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Thursday, September 22, 2016

I Want to Die

I was baptized young.

Not so young that I did not know what I was doing. After all, I believe in believer baptism only … just like the scriptures tell us.

I was around ten, I think. I asked for it to happen. No one pushed me. And at that time, I had a ten-year-old’s faith, and a ten-year-old’s understanding. Nothing wrong with that … it’s just not where I am today.

It took place in a chapel building. It was conducted with appropriate simplicity and dignity. An elder performed the actual baptism. I had a chance to say what I believed before I went under, and so far as I can recall, I spoke the right words. Then people clapped, and it was over.

It’s only right that when a person is saved they should be baptized, and the more immediately the better. Young or old, it shouldn’t matter. If anything, I waited longer than perhaps I should have, and thought about it more than was required.

I don’t regret my baptism. It was real for me then, and since I have only grown in my love and commitment to the Lord, by his grace. But I confess there are aspects of how it went down that I do regret. It was so cloistered, protected, sheltered and minimal in personal cost. And it happened in such a controlled, civilized environment. Really, to the world at large it had no testimony I can detect. I think hardly anyone outside of the immediate Christian community knew it took place at all.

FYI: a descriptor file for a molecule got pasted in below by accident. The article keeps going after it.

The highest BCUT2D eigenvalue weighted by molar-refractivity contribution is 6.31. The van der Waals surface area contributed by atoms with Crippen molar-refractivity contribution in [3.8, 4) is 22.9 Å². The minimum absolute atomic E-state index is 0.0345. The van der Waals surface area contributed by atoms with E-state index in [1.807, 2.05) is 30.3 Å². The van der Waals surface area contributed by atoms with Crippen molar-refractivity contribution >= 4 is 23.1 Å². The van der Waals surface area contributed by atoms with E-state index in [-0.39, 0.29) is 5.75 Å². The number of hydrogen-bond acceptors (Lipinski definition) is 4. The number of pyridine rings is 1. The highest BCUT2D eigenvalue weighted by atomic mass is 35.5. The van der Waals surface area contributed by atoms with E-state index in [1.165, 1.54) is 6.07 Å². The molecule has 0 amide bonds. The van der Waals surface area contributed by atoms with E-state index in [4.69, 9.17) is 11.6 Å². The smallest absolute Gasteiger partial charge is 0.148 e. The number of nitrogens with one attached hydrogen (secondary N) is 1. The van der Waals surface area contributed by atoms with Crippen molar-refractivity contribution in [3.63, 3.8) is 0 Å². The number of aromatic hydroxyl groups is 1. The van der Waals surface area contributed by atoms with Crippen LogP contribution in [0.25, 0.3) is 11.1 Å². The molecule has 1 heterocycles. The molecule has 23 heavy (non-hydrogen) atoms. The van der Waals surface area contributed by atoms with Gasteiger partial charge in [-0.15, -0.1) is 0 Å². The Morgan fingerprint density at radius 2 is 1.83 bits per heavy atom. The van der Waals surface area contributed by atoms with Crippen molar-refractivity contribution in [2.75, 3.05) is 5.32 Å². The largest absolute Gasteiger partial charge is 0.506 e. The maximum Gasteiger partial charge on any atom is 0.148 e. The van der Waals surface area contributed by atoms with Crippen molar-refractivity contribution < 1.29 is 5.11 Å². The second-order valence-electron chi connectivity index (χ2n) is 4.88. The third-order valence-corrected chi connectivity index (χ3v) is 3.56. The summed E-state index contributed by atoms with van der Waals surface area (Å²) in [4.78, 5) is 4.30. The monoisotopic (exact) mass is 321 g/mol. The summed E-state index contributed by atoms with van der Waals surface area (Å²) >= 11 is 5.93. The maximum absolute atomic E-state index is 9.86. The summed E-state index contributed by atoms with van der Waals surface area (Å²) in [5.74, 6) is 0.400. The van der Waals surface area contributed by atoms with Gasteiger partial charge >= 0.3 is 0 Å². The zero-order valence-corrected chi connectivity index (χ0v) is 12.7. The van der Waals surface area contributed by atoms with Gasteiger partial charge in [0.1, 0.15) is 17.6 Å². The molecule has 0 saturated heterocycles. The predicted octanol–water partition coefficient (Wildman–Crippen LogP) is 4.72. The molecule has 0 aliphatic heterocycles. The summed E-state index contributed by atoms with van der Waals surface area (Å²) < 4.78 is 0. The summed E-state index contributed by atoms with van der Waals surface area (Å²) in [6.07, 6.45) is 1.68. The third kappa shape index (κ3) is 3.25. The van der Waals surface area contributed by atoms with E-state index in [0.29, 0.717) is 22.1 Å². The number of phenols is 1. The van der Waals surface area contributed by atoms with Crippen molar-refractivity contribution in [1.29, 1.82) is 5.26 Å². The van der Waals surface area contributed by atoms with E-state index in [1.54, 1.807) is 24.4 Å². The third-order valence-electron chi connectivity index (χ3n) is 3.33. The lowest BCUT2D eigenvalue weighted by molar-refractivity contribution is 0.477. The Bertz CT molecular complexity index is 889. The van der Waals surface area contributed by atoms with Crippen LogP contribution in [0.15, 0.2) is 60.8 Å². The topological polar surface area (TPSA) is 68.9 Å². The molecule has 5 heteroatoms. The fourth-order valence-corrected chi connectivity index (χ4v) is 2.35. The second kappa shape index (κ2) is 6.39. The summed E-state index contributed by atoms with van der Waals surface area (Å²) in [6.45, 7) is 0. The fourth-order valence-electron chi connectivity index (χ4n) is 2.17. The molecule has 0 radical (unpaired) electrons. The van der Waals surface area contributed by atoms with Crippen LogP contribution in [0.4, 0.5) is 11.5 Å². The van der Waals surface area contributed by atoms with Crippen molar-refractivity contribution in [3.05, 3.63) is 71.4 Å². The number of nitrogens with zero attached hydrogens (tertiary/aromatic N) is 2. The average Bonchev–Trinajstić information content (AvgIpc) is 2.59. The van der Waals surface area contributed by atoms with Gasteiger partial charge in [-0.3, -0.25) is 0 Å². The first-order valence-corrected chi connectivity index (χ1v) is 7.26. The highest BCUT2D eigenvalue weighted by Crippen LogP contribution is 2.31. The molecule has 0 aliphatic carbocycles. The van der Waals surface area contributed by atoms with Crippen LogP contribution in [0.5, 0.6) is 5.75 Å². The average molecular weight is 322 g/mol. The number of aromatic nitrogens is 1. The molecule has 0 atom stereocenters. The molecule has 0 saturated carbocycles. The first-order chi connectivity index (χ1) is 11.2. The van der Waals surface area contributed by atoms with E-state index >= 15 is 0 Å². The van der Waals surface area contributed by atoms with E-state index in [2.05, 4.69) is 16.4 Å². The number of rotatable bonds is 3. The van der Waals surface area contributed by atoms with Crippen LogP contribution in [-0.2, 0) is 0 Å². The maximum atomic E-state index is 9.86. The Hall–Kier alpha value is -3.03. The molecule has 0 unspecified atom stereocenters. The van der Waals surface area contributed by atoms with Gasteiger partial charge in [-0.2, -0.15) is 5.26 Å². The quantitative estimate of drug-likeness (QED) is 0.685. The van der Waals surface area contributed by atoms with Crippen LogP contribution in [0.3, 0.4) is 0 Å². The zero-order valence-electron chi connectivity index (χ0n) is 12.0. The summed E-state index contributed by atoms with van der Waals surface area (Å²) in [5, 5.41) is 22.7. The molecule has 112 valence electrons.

But I didn’t get to say what I would say now. And I didn’t get to make my statement count the way I would want to now.

Regret is pointless, and whining is useless. So let me get beyond regret, and do something positive with this realization. For there are still many people today who are thinking of baptism, and perhaps if they know what I would do differently they can think about possible changes to the circumstance and conduct of their own baptism. And that would be a good thing.

So here it is now: how I want to be baptized.

Where?

To begin with, I definitely don’t want it to be in a church building. Nope. I want it in as public a place as I can reasonably find. Maybe a lake or river. Certainly I’d want it to be where the maximum number of onlookers was possible: especially unbelievers. And I’d want the invitation to witness the event to be completely open, so that as many as possible would be on hand. I’d want unsaved family members and friends, and even people I had never met.